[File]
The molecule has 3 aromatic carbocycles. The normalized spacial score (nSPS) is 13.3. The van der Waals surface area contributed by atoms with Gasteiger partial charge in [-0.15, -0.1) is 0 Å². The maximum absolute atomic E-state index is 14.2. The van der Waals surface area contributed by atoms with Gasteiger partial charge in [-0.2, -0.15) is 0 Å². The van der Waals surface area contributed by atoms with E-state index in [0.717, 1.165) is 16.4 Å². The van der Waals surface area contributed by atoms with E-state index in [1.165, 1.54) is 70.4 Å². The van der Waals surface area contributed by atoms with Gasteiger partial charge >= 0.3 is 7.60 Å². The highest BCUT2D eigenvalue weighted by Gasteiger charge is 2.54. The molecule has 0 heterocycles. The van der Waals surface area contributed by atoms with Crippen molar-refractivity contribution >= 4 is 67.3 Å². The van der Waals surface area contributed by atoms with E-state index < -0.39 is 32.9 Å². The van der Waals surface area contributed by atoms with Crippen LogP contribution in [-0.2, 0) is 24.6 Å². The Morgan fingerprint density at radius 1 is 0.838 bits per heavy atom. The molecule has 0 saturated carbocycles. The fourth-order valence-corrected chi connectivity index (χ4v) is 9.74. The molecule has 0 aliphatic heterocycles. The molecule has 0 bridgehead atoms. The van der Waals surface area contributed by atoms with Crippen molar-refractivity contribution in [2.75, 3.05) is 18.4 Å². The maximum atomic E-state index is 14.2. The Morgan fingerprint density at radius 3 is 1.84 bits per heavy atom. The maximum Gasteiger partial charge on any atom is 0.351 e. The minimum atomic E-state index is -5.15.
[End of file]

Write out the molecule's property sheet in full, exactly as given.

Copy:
The molecule has 3 aromatic carbocycles. The normalized spacial score (nSPS) is 13.3. The van der Waals surface area contributed by atoms with Gasteiger partial charge in [-0.15, -0.1) is 0 Å². The maximum absolute atomic E-state index is 14.2. The van der Waals surface area contributed by atoms with Gasteiger partial charge in [-0.2, -0.15) is 0 Å². The van der Waals surface area contributed by atoms with E-state index in [0.717, 1.165) is 16.4 Å². The van der Waals surface area contributed by atoms with E-state index in [1.165, 1.54) is 70.4 Å². The van der Waals surface area contributed by atoms with Gasteiger partial charge >= 0.3 is 7.60 Å². The highest BCUT2D eigenvalue weighted by Gasteiger charge is 2.54. The molecule has 0 heterocycles. The van der Waals surface area contributed by atoms with Crippen molar-refractivity contribution >= 4 is 67.3 Å². The van der Waals surface area contributed by atoms with E-state index < -0.39 is 32.9 Å². The van der Waals surface area contributed by atoms with Crippen LogP contribution in [-0.2, 0) is 24.6 Å². The Morgan fingerprint density at radius 1 is 0.838 bits per heavy atom. The molecule has 0 saturated carbocycles. The fourth-order valence-corrected chi connectivity index (χ4v) is 9.74. The molecule has 0 aliphatic heterocycles. The molecule has 0 bridgehead atoms. The van der Waals surface area contributed by atoms with Crippen molar-refractivity contribution in [2.75, 3.05) is 18.4 Å². The maximum atomic E-state index is 14.2. The Morgan fingerprint density at radius 3 is 1.84 bits per heavy atom. The maximum Gasteiger partial charge on any atom is 0.351 e. The minimum atomic E-state index is -5.15.